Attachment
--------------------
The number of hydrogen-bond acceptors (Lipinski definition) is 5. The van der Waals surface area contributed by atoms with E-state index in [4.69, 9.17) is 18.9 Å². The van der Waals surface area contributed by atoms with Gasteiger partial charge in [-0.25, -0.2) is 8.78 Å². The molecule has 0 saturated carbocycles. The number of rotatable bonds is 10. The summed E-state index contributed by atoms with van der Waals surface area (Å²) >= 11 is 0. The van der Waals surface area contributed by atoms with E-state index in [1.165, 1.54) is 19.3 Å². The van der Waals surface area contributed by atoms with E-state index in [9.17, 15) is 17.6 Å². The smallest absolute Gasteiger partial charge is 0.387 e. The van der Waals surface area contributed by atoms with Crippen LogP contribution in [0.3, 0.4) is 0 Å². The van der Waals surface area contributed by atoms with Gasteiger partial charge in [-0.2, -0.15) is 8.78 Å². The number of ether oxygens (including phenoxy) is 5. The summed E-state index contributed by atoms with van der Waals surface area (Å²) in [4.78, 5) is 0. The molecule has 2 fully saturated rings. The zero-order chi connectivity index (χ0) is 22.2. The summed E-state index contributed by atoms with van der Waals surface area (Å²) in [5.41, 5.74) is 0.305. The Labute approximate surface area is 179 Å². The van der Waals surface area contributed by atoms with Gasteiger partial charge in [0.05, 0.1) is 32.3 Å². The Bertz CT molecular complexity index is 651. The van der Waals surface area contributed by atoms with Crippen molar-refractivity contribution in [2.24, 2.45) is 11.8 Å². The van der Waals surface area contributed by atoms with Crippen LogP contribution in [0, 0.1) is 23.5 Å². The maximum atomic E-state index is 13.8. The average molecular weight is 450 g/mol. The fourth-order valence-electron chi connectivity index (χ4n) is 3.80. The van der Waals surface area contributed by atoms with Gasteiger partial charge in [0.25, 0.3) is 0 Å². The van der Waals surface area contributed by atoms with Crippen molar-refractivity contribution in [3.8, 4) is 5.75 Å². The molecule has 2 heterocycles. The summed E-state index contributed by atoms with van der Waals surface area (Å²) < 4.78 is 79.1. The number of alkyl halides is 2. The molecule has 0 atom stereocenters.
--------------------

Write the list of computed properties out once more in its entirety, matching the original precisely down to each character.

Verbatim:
The number of hydrogen-bond acceptors (Lipinski definition) is 5. The van der Waals surface area contributed by atoms with E-state index in [4.69, 9.17) is 18.9 Å². The van der Waals surface area contributed by atoms with Gasteiger partial charge in [-0.25, -0.2) is 8.78 Å². The molecule has 0 saturated carbocycles. The number of rotatable bonds is 10. The summed E-state index contributed by atoms with van der Waals surface area (Å²) >= 11 is 0. The van der Waals surface area contributed by atoms with E-state index in [1.165, 1.54) is 19.3 Å². The van der Waals surface area contributed by atoms with E-state index in [9.17, 15) is 17.6 Å². The smallest absolute Gasteiger partial charge is 0.387 e. The van der Waals surface area contributed by atoms with Crippen LogP contribution in [0.3, 0.4) is 0 Å². The van der Waals surface area contributed by atoms with Gasteiger partial charge in [-0.2, -0.15) is 8.78 Å². The number of ether oxygens (including phenoxy) is 5. The summed E-state index contributed by atoms with van der Waals surface area (Å²) in [4.78, 5) is 0. The molecule has 2 fully saturated rings. The zero-order chi connectivity index (χ0) is 22.2. The summed E-state index contributed by atoms with van der Waals surface area (Å²) in [5.41, 5.74) is 0.305. The Labute approximate surface area is 179 Å². The van der Waals surface area contributed by atoms with Gasteiger partial charge in [0.05, 0.1) is 32.3 Å². The Bertz CT molecular complexity index is 651. The van der Waals surface area contributed by atoms with Crippen molar-refractivity contribution in [2.24, 2.45) is 11.8 Å². The van der Waals surface area contributed by atoms with Crippen LogP contribution in [0, 0.1) is 23.5 Å². The maximum atomic E-state index is 13.8. The average molecular weight is 450 g/mol. The fourth-order valence-electron chi connectivity index (χ4n) is 3.80. The van der Waals surface area contributed by atoms with Gasteiger partial charge in [0.25, 0.3) is 0 Å². The van der Waals surface area contributed by atoms with Crippen molar-refractivity contribution in [3.8, 4) is 5.75 Å². The molecule has 2 heterocycles. The summed E-state index contributed by atoms with van der Waals surface area (Å²) < 4.78 is 79.1. The number of alkyl halides is 2. The molecule has 0 atom stereocenters.